In distributed environments it is crucial to have a common, standardized language which services can use to exchange information between each other. At Allegro, to meet this goal, we’ve chosen the REST architecture.

This article will guide you through REST API concepts and good practices that we use in our projects. In order to show you how to use them, we will create a simple REST service in the financial domain — an eBanking platform.

What does it mean to be RESTful?

First of all, let’s start with a little bit of theory. REST abbreviation stands for Representational State Transfer. It is a set of rules, good practices and constraints for designing APIs over HTTP protocol. The base term in discussed concept is a resource. A resource is an entity identified by a unique ID. All operations are performed in context of this resource. Resources are reachable by URIs (Unified Resource identifiers). The transport protocol is HTTP (with all of its features in use). API responses allow navigating through system by providing hyperlinks (HATEOAS (Hypermedia as the Engine of Application State)).

To learn more about REST and HTTP visit:

Things not covered by this article (but worth further reading):

Naming conventions

What distinguishes RESTful API’s from others at first sight is the naming convention. Resources must be constructed with nouns - there is no place for verbs in path params. It is reasonable that choosen nouns come from the service’s domain. Mandatory parameters of a request should be a part of path params and optional need to be passed as query params.

For instance an API for getting storm forecast for Warsaw should not be constructed this way:

GET /getStormForecastForWarsaw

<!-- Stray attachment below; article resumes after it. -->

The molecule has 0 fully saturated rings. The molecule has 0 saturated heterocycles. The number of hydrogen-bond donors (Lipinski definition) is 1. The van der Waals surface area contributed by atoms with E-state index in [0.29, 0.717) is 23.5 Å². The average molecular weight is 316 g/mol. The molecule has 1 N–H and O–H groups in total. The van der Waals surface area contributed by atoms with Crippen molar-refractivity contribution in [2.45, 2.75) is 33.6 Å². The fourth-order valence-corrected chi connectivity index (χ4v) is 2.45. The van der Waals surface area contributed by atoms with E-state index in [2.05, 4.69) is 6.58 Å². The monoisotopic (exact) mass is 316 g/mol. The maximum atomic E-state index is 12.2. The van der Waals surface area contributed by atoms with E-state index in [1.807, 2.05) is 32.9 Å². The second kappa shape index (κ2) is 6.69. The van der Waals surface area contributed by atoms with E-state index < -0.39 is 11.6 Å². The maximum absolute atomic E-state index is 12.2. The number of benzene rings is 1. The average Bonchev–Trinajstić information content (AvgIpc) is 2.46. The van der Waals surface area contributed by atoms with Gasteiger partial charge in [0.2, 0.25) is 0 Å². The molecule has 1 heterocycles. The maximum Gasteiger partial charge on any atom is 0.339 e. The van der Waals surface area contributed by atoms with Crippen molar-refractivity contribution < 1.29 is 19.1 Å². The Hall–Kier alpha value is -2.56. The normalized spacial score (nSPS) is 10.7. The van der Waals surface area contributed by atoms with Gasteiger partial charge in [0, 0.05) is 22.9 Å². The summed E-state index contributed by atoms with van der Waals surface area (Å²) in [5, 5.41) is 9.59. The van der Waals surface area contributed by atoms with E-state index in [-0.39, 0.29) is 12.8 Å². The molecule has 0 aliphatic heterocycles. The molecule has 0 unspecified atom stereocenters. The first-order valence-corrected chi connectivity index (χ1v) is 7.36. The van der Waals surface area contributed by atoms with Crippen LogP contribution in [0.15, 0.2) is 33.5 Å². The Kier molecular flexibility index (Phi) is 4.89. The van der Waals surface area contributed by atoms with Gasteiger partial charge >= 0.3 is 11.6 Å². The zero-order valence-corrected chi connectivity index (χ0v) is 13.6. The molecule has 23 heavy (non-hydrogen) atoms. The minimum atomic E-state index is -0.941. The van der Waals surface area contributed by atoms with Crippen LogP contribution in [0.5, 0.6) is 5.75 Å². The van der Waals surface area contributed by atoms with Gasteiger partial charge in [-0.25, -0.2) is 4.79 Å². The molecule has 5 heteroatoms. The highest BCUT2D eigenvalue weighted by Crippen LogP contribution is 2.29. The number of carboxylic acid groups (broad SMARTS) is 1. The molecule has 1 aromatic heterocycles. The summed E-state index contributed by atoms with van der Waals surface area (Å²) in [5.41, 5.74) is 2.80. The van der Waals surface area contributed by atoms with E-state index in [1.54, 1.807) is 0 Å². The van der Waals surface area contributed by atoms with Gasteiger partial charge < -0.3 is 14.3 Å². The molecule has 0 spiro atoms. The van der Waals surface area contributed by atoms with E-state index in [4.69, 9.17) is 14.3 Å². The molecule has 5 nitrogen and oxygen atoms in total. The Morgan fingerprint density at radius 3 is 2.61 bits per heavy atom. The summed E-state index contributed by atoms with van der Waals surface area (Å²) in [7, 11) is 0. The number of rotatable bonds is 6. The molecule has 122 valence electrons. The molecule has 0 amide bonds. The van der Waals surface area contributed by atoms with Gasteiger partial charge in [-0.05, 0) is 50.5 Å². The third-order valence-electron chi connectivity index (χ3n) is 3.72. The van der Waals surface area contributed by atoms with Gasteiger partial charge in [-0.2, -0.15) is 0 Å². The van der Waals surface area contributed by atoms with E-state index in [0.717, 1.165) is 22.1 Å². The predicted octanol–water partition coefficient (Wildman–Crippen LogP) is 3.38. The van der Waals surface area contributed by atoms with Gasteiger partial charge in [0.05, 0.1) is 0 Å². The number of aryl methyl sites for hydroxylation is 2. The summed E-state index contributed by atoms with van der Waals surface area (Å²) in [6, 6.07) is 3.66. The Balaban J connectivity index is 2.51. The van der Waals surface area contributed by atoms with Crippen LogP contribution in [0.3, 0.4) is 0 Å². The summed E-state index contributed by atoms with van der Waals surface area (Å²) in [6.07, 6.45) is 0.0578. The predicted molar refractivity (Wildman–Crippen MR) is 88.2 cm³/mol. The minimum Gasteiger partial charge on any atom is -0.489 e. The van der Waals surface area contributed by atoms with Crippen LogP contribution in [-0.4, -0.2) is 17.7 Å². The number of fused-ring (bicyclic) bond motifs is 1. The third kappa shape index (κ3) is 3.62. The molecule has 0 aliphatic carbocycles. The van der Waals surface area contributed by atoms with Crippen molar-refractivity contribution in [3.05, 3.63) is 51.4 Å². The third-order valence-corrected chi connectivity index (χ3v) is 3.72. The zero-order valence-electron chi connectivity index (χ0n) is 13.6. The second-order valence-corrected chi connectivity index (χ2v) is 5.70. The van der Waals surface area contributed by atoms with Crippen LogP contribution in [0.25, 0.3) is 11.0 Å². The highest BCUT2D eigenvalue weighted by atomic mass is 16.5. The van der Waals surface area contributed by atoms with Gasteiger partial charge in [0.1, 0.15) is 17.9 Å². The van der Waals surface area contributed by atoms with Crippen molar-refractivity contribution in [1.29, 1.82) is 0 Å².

But rather this way:

GET /weather-forecast/warsaw/storms

And when we want to narrow the results to the last few days, we should pass them through additional query params:

GET /weather-forecast/warsaw/storms?from=2014-11-01&to=2014-11-12

HTTP methods overview

Before we start building an example, let’s have a look at most common HTTP methods. We consider them in terms of idempotency, safety and recommended usages. Idempotency is a trait of operation which guarantees that the state of the resource becomes steady after first call and remains unchanged after further, identical calls. Safe methods do not affect the state of the resource at all.

Method Idempotency Safety Usage
GET YES YES Selecting resources
POST NO NO Creating resources (id generated server-side)
PUT YES NO Creating resources (id generated client-side)
PATCH NO NO Partial updates of resources
DELETE YES NO Deleting resources

An example

As mentioned before we will build an e-banking platform, wich provides operations for creating and managing a bank account. In each of the six scenarios we will add some functionality by implementing good practices and conventions of RESTfull API.

Scenario #1: Creating a bank account

Registering a bank account is neither an idempotent nor a safe operation. The account ID is generated server-side so the POST method is a proper choice. We’ll use JSON content type.

POST /accounts HTTP/1.1
Content-Type: application/json
{
	"firstName": "John",
	"lastName": "Doe",
	"currency": "PLN",
	"limit": "1000"
}

The application should return HTTP Response with Status Code = 201 and a Location header containing the address of the created resource.

HTTP/1.1 201 Created
Location: /accounts/97695c60-4675-11e4-916c-0800200c9a66

Scenario #2: Find bank account by ID

This use case represents a typical, safe and idempotent operation so we should use the GET Method. The account’s ID is a resource identifier so it is a part of path, not a query param.

GET /accounts/97695c60-4675-11e4-916c-0800200c9a66 HTTP/1.1

The application should return HTTP response with Status Code = 200.

HTTP/1.1 200 OK
Content-Type: application/json
{
	"id": "97695c60-4675-11e4-916c-0800200c9a66"
	"firstName": "John",
	"lastName": "Doe",
	"currency": "PLN",
	"state": "ACTIVE"
	"limit": "1000",
	"balance": "100",
	"_links": [
			{
    			"href": "http://localhost/accounts/97695c60-4675-11e4-916c-0800200c9a66",
    			"rel": "self",
    			"method": "GET"
  			},
  			{
    			"href": "http://localhost/accounts/97695c60-4675-11e4-916c-0800200c9a66/transactions",
    			"rel": "transactions",
    			"method": "GET"
  			},
  			{
    			"href": "http://localhost/accounts/97695c60-4675-11e4-916c-0800200c9a66/cards",
    			"rel": "cards",
    			"method": "GET"
  			},
  	]
}